April 8, 2022
picture of students. Source: iStock.com/Pro2sound
Professor Curzon will work closely with schools, and in particular primary schools, with both students and teachers. In doing so, he will be part of a wider effort that will build a pipeline of collaborations with UK ICT research from primary school and inspire the next generation of informatics Experts |. In addition, the funding will allow Professor Curzon to ensure that public engagement is placed at the heart of the research culture by collaborating with both academics and early career researchers at Queen Mary and other institutions.
A focus of the program will be to highlight the diversity of computer scientists and their diverse backgrounds, as well as the wide-ranging and interdisciplinary research they undertake. The project will also show students the variety of professional roles available to people with IT skills across a wide range of occupations.
Professor Paul Curzon, Professor of Computer Science at Queen Mary University of London said: “As we have shown in our previous work, presenting computer science research in a fun way that emphasizes diversity can be a powerful way to engage students in the subject, and the younger this is done the better.” Public engagement should be at the core of all research to educate and inspire, but equally important to improve the quality of research.”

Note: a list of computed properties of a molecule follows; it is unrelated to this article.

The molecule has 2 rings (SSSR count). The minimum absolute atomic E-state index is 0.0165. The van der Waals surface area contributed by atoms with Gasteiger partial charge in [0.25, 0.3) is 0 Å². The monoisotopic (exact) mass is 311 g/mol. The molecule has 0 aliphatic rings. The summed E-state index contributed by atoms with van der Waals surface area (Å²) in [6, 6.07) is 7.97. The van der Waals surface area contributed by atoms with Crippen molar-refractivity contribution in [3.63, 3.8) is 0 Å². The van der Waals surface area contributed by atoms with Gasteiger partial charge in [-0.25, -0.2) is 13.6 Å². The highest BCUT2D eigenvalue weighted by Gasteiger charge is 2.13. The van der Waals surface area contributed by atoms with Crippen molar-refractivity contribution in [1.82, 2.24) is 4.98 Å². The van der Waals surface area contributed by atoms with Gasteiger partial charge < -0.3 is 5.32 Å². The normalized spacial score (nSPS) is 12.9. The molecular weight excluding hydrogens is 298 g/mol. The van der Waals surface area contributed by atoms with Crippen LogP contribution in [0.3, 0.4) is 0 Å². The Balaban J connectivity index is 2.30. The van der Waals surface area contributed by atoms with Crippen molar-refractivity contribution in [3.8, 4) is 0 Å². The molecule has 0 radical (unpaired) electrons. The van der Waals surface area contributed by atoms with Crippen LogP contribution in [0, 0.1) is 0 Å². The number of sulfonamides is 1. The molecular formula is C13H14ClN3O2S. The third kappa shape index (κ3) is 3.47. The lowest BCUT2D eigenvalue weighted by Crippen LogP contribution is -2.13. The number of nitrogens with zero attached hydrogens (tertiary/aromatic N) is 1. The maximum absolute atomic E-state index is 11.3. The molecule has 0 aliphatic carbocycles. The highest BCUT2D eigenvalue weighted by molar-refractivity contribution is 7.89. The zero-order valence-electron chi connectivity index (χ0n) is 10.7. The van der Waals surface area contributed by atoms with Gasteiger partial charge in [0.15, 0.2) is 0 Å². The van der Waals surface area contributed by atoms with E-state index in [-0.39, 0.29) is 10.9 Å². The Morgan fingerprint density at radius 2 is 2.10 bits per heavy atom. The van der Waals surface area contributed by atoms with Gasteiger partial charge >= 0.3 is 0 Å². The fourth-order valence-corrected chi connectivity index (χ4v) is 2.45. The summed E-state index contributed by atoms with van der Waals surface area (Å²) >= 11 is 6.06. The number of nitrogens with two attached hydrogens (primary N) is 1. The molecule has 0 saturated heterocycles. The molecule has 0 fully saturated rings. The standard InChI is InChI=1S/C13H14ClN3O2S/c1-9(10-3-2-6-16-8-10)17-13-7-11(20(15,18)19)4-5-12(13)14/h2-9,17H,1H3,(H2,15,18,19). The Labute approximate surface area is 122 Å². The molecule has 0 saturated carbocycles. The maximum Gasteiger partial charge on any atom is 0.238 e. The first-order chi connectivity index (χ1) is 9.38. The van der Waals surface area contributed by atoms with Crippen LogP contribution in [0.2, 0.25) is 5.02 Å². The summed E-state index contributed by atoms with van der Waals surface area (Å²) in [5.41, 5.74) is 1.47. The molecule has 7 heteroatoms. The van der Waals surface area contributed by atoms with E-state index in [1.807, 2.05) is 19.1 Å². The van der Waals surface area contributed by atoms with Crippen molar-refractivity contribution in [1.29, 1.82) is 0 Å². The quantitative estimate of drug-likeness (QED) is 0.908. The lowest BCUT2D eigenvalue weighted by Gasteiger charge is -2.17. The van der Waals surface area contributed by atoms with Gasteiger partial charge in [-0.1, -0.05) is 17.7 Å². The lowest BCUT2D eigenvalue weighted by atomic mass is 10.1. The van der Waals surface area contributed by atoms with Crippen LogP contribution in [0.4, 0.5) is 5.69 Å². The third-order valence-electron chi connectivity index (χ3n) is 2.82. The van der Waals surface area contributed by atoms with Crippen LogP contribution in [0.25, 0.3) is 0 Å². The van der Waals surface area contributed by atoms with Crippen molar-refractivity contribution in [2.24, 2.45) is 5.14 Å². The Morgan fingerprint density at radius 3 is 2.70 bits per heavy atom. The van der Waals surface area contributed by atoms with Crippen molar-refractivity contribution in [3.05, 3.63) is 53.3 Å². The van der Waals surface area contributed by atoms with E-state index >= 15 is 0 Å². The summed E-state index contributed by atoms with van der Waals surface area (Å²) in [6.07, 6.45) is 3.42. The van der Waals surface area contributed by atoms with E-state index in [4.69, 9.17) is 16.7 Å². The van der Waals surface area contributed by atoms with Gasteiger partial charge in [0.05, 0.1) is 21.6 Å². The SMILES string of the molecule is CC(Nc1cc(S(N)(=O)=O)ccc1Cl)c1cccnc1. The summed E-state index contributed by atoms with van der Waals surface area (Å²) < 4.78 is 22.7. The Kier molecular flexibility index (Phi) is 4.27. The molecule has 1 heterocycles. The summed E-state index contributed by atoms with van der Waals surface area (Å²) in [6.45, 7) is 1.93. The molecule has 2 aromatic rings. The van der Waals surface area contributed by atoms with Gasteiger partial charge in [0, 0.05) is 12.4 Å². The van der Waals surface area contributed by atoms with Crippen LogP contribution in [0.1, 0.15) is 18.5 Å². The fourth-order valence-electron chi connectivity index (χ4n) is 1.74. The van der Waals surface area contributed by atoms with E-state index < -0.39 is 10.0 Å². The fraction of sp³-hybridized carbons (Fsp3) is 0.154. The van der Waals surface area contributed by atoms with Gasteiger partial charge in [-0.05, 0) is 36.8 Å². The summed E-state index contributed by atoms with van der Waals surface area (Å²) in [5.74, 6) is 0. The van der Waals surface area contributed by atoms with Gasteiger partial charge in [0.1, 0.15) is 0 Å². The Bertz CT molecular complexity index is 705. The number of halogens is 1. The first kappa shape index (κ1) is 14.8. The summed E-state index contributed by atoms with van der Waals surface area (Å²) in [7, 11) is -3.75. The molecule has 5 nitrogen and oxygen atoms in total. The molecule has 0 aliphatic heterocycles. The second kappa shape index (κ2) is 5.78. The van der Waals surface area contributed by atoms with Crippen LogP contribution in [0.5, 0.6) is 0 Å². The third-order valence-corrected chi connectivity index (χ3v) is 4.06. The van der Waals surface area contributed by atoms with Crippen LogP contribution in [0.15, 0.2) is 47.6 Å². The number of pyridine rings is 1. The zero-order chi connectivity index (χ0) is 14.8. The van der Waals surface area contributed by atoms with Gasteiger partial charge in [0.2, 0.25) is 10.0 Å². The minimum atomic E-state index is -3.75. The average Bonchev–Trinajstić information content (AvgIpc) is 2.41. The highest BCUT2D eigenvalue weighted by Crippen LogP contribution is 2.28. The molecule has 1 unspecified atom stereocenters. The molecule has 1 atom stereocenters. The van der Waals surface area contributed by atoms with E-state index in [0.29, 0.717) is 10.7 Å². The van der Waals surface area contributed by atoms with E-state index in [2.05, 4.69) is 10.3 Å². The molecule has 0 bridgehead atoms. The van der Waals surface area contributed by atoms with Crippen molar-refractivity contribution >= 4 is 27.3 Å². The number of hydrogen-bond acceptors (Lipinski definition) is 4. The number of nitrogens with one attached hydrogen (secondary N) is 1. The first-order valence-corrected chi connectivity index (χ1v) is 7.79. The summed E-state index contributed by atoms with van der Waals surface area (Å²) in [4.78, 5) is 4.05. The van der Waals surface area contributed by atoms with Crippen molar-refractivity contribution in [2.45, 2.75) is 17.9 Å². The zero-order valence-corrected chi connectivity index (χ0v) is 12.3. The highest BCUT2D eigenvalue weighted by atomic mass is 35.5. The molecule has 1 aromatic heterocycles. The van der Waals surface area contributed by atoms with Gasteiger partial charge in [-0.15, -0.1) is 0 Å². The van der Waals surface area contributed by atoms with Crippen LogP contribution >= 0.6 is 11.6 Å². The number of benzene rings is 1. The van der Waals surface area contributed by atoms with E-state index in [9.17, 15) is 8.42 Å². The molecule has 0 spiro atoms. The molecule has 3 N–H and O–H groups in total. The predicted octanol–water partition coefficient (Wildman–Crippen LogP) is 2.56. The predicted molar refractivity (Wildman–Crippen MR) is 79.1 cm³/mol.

There is currently a significant skills gap across the UK digital sector, including IT. By supporting young learners‘ Commitment to computing, funding will play an important role in tackling the skills shortages that will continue to constrain the UK‘s development in the future. The program comes at a time when technology‘The importance for students continues to grow. A recently government report found that around 82 per cent of all jobs in the UK list digital skills as a requirement, which is likely to increase in the coming years. The skills required will also increasingly be more than just basic digital skills, giving those with IT skills an advantage.
The funding will allow Professor Curzon to build on his existing work aimed at promoting the uptake of computer science in schools. He helped create the online resource Computer Science for Fun (cs4fn)and the Teach London Computing Project that helps schools deliver both fun and excellent computer education.